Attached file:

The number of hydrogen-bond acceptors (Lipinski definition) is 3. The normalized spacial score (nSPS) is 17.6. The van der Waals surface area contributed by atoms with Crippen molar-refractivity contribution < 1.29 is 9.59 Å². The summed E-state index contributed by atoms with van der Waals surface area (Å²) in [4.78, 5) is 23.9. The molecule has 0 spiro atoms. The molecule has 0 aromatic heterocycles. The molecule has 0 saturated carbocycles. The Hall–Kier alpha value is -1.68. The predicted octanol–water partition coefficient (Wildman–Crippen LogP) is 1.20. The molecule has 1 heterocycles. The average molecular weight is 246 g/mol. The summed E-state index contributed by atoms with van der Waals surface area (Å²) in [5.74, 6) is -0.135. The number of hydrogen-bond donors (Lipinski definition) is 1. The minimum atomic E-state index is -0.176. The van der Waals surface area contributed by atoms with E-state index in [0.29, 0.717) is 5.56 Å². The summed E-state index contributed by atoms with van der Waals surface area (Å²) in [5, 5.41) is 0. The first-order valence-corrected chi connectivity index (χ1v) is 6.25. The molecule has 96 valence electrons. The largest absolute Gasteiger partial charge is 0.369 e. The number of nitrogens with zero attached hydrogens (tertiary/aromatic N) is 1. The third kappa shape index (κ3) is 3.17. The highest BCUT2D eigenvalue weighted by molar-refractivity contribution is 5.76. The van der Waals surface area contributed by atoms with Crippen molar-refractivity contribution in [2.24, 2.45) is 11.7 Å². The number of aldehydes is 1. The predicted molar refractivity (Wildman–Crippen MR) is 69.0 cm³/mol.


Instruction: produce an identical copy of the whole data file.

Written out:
The number of hydrogen-bond acceptors (Lipinski definition) is 3. The normalized spacial score (nSPS) is 17.6. The van der Waals surface area contributed by atoms with Crippen molar-refractivity contribution < 1.29 is 9.59 Å². The summed E-state index contributed by atoms with van der Waals surface area (Å²) in [4.78, 5) is 23.9. The molecule has 0 spiro atoms. The molecule has 0 aromatic heterocycles. The molecule has 0 saturated carbocycles. The Hall–Kier alpha value is -1.68. The predicted octanol–water partition coefficient (Wildman–Crippen LogP) is 1.20. The molecule has 1 heterocycles. The average molecular weight is 246 g/mol. The summed E-state index contributed by atoms with van der Waals surface area (Å²) in [5.74, 6) is -0.135. The number of hydrogen-bond donors (Lipinski definition) is 1. The minimum atomic E-state index is -0.176. The van der Waals surface area contributed by atoms with E-state index in [0.29, 0.717) is 5.56 Å². The summed E-state index contributed by atoms with van der Waals surface area (Å²) in [5, 5.41) is 0. The first-order valence-corrected chi connectivity index (χ1v) is 6.25. The molecule has 96 valence electrons. The largest absolute Gasteiger partial charge is 0.369 e. The number of nitrogens with zero attached hydrogens (tertiary/aromatic N) is 1. The third kappa shape index (κ3) is 3.17. The highest BCUT2D eigenvalue weighted by molar-refractivity contribution is 5.76. The van der Waals surface area contributed by atoms with Crippen molar-refractivity contribution in [2.24, 2.45) is 11.7 Å². The number of aldehydes is 1. The predicted molar refractivity (Wildman–Crippen MR) is 69.0 cm³/mol.